Beth: Dark Visions

Saturday 29th, April 2017 / 12:00
By Julijana Capone

Beth’s foreboding sounds are spearheaded by vocalist Stefan Wolf.
Photo by Georgia Morrison

Beth’s hypnotic sounds pull from the noir-ish side of post-punk. With measured cut-and-slash riffs and dark lyrical imagery—black snakes, rats, severed heads, blood and desire—it’s a macabre universe that’s as creepy as it is sensual.

Comprised of vocalist/guitarist Stefan Wolf and bassist/guitarist Ken Prue (both of defunct post-punk act Pop Crimes) and skinsman extraordinaire Rob Gardiner (Figure Walking, Conduct), the band’s debut self-titled release arrives on May 27, featuring seven tracks that ooze Lynchian eeriness and Nick Cave’s foreboding sung-spoken poetics.

Many of the tracks feel as if drawn from a nightmare or hallucination, and according to Wolf, that’s exactly where some of the material was derived from.

“Do you ever have weird premonitions in your dreams and you wake up and those things are happening? Wolf asks by phone from Winnipeg.

“I’m a skeptic in many aspects with those things, but when things are staring you in the face… it’s like I can’t define it, but I know the feeling, so I think a lot of the lyricism was trying to define what that feeling was and where it was coming from.”

The track “Center of the World,” centers on a dream Wolf had when he was visiting his brother in Vientiane, Laos. It speaks to that sense of cosmic spookiness in a slow, creeping slither.

“I have a horrific phobia of snakes,” he says.

“I had this crazy dream where I woke up in this room and there was this massive 10-metre-long black snake that just started feasting on my legs and it slowly consumed me… and I was like, ‘this is good material.’”

At the time of writing the album, Wolf says he was going through a “horrendous break-up,” and that heaviness is certainly felt throughout the record, particularly on the track, “Little Smoke,” which revolves around the repetition of love and obsession.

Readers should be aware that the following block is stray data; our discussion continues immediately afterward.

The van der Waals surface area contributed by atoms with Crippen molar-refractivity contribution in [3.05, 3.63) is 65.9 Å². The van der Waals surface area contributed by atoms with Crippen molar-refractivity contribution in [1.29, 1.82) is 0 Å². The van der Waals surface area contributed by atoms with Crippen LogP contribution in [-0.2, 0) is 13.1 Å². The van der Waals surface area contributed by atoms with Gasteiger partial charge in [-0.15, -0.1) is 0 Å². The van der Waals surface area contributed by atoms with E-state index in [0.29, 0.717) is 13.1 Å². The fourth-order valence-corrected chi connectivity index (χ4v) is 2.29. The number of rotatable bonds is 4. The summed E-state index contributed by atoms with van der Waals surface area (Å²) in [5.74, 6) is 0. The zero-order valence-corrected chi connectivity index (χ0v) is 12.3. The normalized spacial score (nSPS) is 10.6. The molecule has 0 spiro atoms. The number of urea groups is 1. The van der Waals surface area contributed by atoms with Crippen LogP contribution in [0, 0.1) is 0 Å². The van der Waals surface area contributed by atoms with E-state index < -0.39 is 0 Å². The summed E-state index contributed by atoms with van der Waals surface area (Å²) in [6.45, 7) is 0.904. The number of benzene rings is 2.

The song, Wolf says, grapples with understanding “what is real and what is something you’ve constructed, and if it really makes a difference if it’s a truth or fallacy if the final outcome is the same.”

As Wolf explains, Beth’s anguished tone and patient atmosphere was an intended shift from the abrasive four-on-the-floor post-punk of their former projects.

Recorded at Collector Studios with technicians Art Antony and Will Grierson, an array of recording techniques were applied to create the record’s spaciousness.

“We spent a lot of time writing, re-writing, and knit-picking over single lines and guitar parts,” Wolf says.

While Wolf contributes guitar work to the record, he sheds all instrumentation live, putting his brooding vocals front and centre.

“When I first started practicing with the band I thought I was going to be a lot more timid and standoffish about everybody hearing my lyrics and my voice, but it felt very organic,” he says.

“I was a guitar player for a long time, so just having a microphone is a freeing experience.”

Along with the band’s attempt to create a consistent sonic and lyrical mood, there was also a conscious effort put towards the aesthetic of their live shows.

A full audio-visual experience that conveys the seriousness of the record, on stage Beth’s members are not the same dudes in T-shirts from projects of yore, but rather a more sophisticated version—in all black, of course.

Vampires are going to love this.


Beth perform May 6 at Red Gate (Vancouver), May 10 at Heck Haus (Lethbridge), May 11 at The Sewing Machine Factory (Edmonton), May 12 at Tubby Dog (Calgary), May 13 at Amigos (Saskatoon), and May 27 at Crescent Fort Rouge United Church (Winnipeg). To purchase Beth’s new album, visit


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